TEXT OF INTERVIEW
Tess Vigeland: First comes love, then comes marriage, then comes baby in the baby carriage. And maybe a job somewhere in there, too. Those are the traditional markers of adulthood for young people in this country. But more and more 20-somethings take a different route, a slower one, one marked by less independence.
And Richard Settersten has written a book about them. It’s called “Not Quite Adults: Why 20-Somethings Are Choosing a Slower Path to Adulthood, And Why It’s Good For Everyone.” Thanks for being here.
RICHARD SETTERSTEN: Thank you so much for having me Tess.
VIGELAND: So what exactly does a slower path to adulthood look like? Describe that for us.
SETTERSTEN: Sure. What we’ve been studying is really just how much these big traditional markers of adult hood have changed. Things like leaving home, finishing school, finding work, getting married and having kids. Those are kinda the big five sociological markers. We’ve traditionally thought about as comprising the path to adulthood, and what we know about those is that it takes much longer for young people to achieve those things today — if ever — and the routes there are a lot more complicated.
VIGELAND: How much of that has to do with the economy?
SETTERSTEN: Well, a lot of it, but it’s not necessarily about the recession, per se. The recession has mainly heightened a set of patterns that have been in the works for decades, actually. Some big themes around the economy really are that it takes much longer today to get jobs or find jobs that allow you to live independently, let alone raise a family. And it also takes a whole lot more, in terms of resources, to get launched: The cost of school, the cost of living, the cost of housing, for example.
VIGELAND: When we talk about delaying the onset of living like an adult, I think probably the image that comes first and foremost to a lot of people’s minds is moving back in with mom and dad. And the common term that’s used is “mooching.” But is this perhaps kind of the new post-college graduate lifestyle?
SETTERSTEN: You know, we’ve always thought about living at home as a problem, because leaving home has always been the traditional marker of independence. And independence has always been the traditional marker of adulthood. So when kids start staying at home longer or coming home later, it’s not a surprise that public concern grows up about it. But if you take kind of a historical view, a look at the time before World War II, most people are pretty surprised to learn that rates of living with parents were equally high, if not higher than the decades before the war. It was the conditions after World War II that made a kind of quick start, lock-step life possible. And that life is now dead for all of us.
VIGELAND: I wondered at all if this is a class issue, from either side of the spectrum. Either kids who are more well-off have the luxury to put off adulthood, or conversely, kids who are more well-off have the resources to be out on their own.
SETTERSTEN: One of the really powerful stories that gets carried through all of our analyses is just how divergent the destinies of young people are. And that’s really conditioned where they’re positions when they start. In the book, we talk about kids who are kind of swimmers, treaders and sinkers — it’s a rough rubric. But you know, the typical swimmer — the kid who’s doing pretty well — has the strong support of parents. It’s not just money; it’s guidance, an emotional support. These are kids who’ve got a good sense of their future, they’re making really strategic decisions that are a good match to their skills and abilities.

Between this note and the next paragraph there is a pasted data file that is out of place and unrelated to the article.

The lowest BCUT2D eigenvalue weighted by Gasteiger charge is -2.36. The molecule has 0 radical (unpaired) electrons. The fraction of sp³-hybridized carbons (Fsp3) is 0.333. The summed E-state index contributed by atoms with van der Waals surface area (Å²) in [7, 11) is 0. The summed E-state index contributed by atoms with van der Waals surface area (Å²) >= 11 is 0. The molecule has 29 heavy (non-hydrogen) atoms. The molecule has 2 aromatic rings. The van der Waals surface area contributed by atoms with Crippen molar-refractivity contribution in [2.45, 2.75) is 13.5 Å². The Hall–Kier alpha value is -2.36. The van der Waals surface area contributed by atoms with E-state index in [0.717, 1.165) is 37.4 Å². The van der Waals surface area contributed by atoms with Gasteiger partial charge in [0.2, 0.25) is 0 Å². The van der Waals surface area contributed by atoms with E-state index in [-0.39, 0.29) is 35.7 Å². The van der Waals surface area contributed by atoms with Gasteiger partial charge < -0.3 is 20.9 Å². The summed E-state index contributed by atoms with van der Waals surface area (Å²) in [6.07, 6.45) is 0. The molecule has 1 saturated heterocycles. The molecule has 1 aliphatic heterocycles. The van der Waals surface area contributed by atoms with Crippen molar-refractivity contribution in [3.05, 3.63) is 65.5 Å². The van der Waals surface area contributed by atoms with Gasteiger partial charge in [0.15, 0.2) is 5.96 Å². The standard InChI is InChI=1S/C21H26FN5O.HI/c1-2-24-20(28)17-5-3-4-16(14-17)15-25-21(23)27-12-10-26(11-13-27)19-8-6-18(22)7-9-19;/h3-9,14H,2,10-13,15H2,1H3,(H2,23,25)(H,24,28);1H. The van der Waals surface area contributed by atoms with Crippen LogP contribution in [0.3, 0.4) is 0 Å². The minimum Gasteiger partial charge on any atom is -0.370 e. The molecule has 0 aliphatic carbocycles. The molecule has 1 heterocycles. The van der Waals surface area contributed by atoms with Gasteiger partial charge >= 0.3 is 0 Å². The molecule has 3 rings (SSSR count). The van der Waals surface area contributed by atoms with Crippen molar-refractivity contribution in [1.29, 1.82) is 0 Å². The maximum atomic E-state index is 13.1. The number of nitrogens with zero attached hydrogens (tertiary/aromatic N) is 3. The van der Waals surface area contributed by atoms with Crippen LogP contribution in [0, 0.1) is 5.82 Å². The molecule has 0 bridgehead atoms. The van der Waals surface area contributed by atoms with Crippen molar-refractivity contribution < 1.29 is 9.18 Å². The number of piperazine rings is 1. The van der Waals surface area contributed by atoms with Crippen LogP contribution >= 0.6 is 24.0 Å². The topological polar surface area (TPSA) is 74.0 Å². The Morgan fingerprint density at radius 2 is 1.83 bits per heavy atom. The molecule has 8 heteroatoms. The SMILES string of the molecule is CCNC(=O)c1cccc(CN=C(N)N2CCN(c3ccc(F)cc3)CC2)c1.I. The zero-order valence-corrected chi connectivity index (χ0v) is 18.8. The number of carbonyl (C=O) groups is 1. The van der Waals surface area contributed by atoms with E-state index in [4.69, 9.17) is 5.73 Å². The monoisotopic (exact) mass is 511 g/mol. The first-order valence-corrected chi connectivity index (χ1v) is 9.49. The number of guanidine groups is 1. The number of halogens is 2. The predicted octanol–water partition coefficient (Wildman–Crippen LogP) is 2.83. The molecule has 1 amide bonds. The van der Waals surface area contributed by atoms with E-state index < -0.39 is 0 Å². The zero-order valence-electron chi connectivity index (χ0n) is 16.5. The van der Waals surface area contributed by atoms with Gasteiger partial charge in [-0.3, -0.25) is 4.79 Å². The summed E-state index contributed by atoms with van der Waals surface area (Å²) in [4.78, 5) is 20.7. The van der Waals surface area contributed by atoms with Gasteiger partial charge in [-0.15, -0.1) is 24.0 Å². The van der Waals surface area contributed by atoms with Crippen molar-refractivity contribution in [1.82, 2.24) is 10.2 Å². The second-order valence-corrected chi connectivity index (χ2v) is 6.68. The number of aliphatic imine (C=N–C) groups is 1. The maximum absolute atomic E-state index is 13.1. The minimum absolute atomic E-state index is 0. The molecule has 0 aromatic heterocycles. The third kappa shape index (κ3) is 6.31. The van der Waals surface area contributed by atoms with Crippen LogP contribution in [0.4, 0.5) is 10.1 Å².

Treaders — and that’s a big group of kids — have really precarious futures and they look really different. You know, they’re probably not the kind of kid who would’ve gone to college in an earlier era. They’ve heard college is the way, they’re not sure where it’s all going, what they want to do. Often these are also first generation college students, who might have support of parents, but whose parents just don’t have the know-how how to navigate college. And in work too, treaders are the kinds of kids who are in low-paying service work, often with no benefits. These are the kinds of kids who’ll hop from one job to another for a pay increase of 20 cents an hour. How many of us would do that?
VIGELAND: And what about parents who might be looking at these kids who are not quite leaving the nest as quickly as they might have thought they would? Words of advice for them?
SETTERSTEN: You know, I’d say, parents be present. The support of parents is probably the single most important determinant in terms of how young people fare as they’re moving through their twenties. So I’d say, step back if you do too much, if you’re one of those parents who go overboard. And step up if you don’t do enough — stay connected, give advice, guide. But again, don’t go too far. I’d also say, relax, stay involved. And remember the world that your kid is trying to navigate is inherently different from the one that you tackled at that age.
VIGELAND: Dr. Richard Settersten is the co-author of “Not Quite Adults: Why 20-Somethings Are Choosing a Slower Path to Adulthood, And Why It’s Good For Everyone.” Thanks so much for being with us.
SETTERSTEN: Thank you.
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